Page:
In Geekbench 5 the MSI returned benchmark results of 1,604 and 10,595. Those results are about as good as it gets for the i7-1280P, and it means you’ve got ample power for office tasks, browsing the web, doing light photo-editing and handling other creative workloads.
That’s better performance than the Dell XPS 13, which includes slower Intel U-Series CPUs. If you want Core i7 silicon inside a Dell you’ll need the Dell XPS 13 Plus, but with that processor it starts at a whopping £1299.
The Apple M1 and M2 processors inside the MacBook Air are a little faster than the i7-1280P in single-threaded tasks, but the difference in daily use is negligible – and the Intel chip is quicker in multi-threaded benchmarks. That makes the Intel CPU better for multi-tasking and creative workloads.
The MSI’s raised base improves airflow and means that this rig is rarely hot or loud – you’ll only notice the fans making more noise if you switch over to Performance mode and really flex the processor.
The battery will also deliver a full day of use in many scenarios. In a conventional work benchmark the MSI lasted for eleven hours, although expect that figure to hit eight if you push the hardware. Out of its rivals, only the MacBook Air is significantly better.
There’s only one area where the MSI doesn’t stack up: graphics. Intel’s Iris Xe chip is fine for media playback and older, casual games, but that’s it. That matches the Dell, but it’s a bit disappointing when the standard Prestige 14 includes an Nvidia GeForce RTX 3050.
Keyboard & touchpad: tap dancing
The Prestige is technically a business laptop, so a good keyboard is vital – and the Prestige delivers.
Its buttons are large, crisp and responsive – and they’ve got a consistent typing action with a surprising amount of travel. They’re comfortable and ideal for whole days of typing. The buttons feel a bit light, but that’s only a minor quibble.
You don’t get a numberpad – no surprise – but most of the layout is fine. You get big cursor keys and a three-stage backlight, but the power button is irritatingly installed on the keyboard.
Still, the MSI isn’t the only laptop that commits that crime, and this keyboard can easily compete with the shallow typing hardware on the Dell and Apple notebooks.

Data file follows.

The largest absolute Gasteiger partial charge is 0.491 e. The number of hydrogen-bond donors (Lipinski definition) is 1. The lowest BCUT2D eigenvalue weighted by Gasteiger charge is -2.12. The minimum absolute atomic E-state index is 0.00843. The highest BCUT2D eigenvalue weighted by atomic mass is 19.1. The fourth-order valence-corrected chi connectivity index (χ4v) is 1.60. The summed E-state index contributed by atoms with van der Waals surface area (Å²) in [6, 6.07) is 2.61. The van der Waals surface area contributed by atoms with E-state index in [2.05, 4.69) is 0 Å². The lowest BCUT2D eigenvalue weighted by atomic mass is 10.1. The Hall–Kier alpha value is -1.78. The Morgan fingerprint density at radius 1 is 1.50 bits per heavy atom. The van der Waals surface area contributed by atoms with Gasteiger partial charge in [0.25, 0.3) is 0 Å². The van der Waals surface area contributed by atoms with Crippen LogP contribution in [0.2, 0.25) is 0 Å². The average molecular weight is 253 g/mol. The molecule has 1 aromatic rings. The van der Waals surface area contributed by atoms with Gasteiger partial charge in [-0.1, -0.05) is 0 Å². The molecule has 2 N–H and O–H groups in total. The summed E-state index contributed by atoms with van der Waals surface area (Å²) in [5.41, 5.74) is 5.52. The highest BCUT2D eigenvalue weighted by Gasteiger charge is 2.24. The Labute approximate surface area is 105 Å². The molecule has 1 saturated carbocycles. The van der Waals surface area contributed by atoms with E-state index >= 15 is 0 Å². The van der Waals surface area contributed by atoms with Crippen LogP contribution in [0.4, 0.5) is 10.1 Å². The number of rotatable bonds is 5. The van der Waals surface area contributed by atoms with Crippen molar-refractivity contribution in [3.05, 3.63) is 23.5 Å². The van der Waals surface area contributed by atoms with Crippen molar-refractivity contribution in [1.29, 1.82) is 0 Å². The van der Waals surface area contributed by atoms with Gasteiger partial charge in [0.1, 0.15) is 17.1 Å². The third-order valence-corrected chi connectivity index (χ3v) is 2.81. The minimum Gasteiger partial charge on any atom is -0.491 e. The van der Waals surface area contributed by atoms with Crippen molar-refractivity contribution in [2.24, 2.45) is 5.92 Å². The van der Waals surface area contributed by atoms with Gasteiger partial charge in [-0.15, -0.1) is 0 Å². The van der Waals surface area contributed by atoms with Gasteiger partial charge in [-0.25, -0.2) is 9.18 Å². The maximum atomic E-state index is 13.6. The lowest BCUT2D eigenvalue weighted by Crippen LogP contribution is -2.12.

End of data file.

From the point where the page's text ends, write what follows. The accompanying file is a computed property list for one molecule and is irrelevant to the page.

The trackpad is extremely wide but very average. Its mechanical clicking hardware is inconsistent, so you’ve got to use different levels of force depending on where you click – and the whole pad sounds a bit rattly and hollow. It’s acceptable, but that’s it.
MSI Prestige 14 Evo verdict
The MSI Prestige 14 Evo is built and sold as a business laptop, but looking at this machine in that frame of mind does it a bit of a disservice.
Its rapid-fire CPU and great keyboard are ideal for work, of course, but they motor through most other tasks – and the Evo delivers solid battery life, connectivity and dimensions inside a good-looking design.
Of course, spending a bit more will get you a sturdier and better-looking Dell or Apple notebook with a better screen. You can also save cash on the standard Prestige 14 and sacrifice CPU power for a discrete graphics core.
Despite its imperfections, though, there’s plenty to like about the MSI Prestige 14 Evo. It’s fast, slim, light and affordable, so it gets the job done at work and beyond.
The MSI delivers lashings of CPU power inside a well-equipped chassis – and it’s cheaper than the competition. You’ll find better screens and batteries on other notebooks, but this is a decent all-rounder.
Very fast Core i7 CPU
Slim, light chassis with good connectivity
Decent battery life
No discrete GPU
Better battery from Apple’s machines
Other notebooks look better
MSI Prestige 14 Evo tech specs
|Screen||14in 1920×1080 IPS|
|CPU||Intel Core i7-1280P hexa-core, 1.8GHz|
|GPU||Intel Iris Xe|
|OS||Windows 11 Home|
|Battery life||Up to 11 hours|
|Connectivity and ports||802.11ax Wi-Fi 6E, Bluetooth 5.2, 3.5mm headphone, 2 x Thunderbolt 4, 1 x USB 3.2 Gen 1, 1 x microSD|